Gluten Free Pizza Dough Accidental
A week ago I made some gum-free gluten free rolls for St. Patrick's Day. I reserved some of the stretchy dough and made this amazing pizza crust pictured above. I've been using this cheese because I'm new to GF and I'm being extra careful to only eat things I can verify are gluten free, and cheese is a tough one to find. It makes a decent replacement for shredded mozzarella. Choose whatever toppings you like, though.
► First make the dough, as for the rolls recipe above. Unlike most pizza dough, this one is a quickbread. If you decide to make half of a recipe, make sure you weight the flours and use exactly half. If you want to store it, that's ok, just store it for a few days in the fridge. I've never tried freezing it at this stage (see below).
🎯 "OK I made the dough, how much dough do I use?" - this was a large handful for me, and my hands are big. The result was about 10 inches, stretched out. If you use this quick method, you'll have to suit the size of the pizza to the size of your hands. There's no pizza-size police.
► Roll a handful of the dough, like a huge meatball, in your hands (wear gloves and oil them, or just oil your clean hands) to reactivate the rice proteins and warm it back up. Watch this video if you need to convince yourself that sweet rice flour really does add stretch to a dough and it's worth it to knead it.
► Flatten it between your hands, then press it into an oiled cookie sheet, carefully using your fingers or a roller to press it out. The beauty of this dough is that it's already oily enough to be a pizza dough, and it has enough stretch and sticky behavior, so that if you tear it, you can fix it.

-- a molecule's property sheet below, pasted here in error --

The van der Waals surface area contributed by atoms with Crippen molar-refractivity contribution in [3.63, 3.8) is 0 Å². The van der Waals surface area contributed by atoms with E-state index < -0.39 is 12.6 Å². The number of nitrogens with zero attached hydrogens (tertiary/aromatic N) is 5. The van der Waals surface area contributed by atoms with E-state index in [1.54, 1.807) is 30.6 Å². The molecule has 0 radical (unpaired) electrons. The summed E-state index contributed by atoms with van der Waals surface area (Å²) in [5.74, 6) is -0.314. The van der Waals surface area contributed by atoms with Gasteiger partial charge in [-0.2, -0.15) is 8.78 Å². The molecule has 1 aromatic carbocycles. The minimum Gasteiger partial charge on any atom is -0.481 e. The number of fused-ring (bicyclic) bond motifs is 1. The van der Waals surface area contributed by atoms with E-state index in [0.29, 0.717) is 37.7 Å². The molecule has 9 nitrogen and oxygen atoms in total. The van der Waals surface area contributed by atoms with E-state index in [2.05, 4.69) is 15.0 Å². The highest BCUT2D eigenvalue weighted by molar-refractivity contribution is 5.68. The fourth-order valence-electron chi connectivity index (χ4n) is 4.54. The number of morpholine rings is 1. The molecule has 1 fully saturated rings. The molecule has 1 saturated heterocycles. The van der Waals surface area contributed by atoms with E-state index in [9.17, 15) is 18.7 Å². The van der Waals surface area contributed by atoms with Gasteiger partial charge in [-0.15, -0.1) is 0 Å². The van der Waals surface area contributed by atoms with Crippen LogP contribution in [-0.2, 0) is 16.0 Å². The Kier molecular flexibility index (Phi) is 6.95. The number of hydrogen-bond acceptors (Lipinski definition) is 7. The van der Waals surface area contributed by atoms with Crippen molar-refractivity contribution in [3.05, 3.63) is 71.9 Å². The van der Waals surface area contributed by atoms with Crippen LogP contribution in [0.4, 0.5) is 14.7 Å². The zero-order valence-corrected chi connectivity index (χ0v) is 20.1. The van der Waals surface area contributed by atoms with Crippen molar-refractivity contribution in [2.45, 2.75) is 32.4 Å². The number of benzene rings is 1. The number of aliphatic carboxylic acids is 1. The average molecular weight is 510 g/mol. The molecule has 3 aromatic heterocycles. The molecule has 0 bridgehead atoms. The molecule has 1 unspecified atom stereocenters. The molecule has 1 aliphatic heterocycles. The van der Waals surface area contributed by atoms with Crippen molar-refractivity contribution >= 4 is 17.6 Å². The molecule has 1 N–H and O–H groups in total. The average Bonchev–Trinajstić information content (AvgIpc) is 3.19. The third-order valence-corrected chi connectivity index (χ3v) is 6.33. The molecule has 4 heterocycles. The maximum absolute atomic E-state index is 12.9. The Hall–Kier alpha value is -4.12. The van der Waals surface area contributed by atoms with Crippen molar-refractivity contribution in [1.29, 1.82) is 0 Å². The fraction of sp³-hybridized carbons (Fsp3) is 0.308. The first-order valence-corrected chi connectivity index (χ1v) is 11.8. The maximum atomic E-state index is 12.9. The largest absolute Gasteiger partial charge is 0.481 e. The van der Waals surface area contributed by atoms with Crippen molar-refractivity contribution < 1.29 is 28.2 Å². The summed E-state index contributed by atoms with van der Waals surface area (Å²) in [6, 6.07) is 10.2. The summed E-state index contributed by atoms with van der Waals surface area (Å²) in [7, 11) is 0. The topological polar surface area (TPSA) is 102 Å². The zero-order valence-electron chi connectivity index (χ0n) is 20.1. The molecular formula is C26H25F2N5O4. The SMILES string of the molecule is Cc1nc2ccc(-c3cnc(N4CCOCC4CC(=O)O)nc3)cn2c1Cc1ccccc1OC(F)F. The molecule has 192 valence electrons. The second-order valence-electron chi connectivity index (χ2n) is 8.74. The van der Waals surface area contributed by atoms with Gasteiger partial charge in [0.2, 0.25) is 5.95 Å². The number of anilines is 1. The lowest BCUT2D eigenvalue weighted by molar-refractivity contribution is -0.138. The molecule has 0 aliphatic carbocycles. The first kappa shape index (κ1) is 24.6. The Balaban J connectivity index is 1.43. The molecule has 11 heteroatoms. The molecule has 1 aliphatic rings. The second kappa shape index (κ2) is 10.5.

► Once it is generally disk shaped, use the heel of your thumb to gently make a thinner area just inside the rim of the pizza. This causes the dough to lift on the edges during pre-baking, making the pizza less likely to spill toppings over the side. It also puffs the edges a bit to form a nice crust.
► Pre-bake for 25 minutes in a 375 degree F oven. Allow to cool completely. This is important. The sweet rice flour is keeping this from "staling" (becoming hard and dry when cold), but there are other flours in there that contribute the type of starch that does become hard. I think that's what makes this dough work, for the "bready" texture needed. It should be at least room temperature, or colder, when you start baking it for pizza.
🎯 Do not cover while cooling. Once cooled, you can carefully freeze the shell(s), but protect it from cracking by stacking the shells inside another container with sides (it's an advantage to make small ones for this reason). Put wax paper between layers so you can separate them later.
► Once you have your cooled (or thawed) pizza shell, top with your favorite cheese and toppings, and bake for 15-20 minutes, while directly on the oven rack or on a pizza stone (so the bottom becomes crispy).
It's a "white pizza" because if I put sauce on it, it might disintegrate, so I didn't risk it. I just dip it into sauce, but I'm not sure the precaution is needed. When baked, garnish with any herbs you like, warm some gluten free sauce, slice, dip and eat!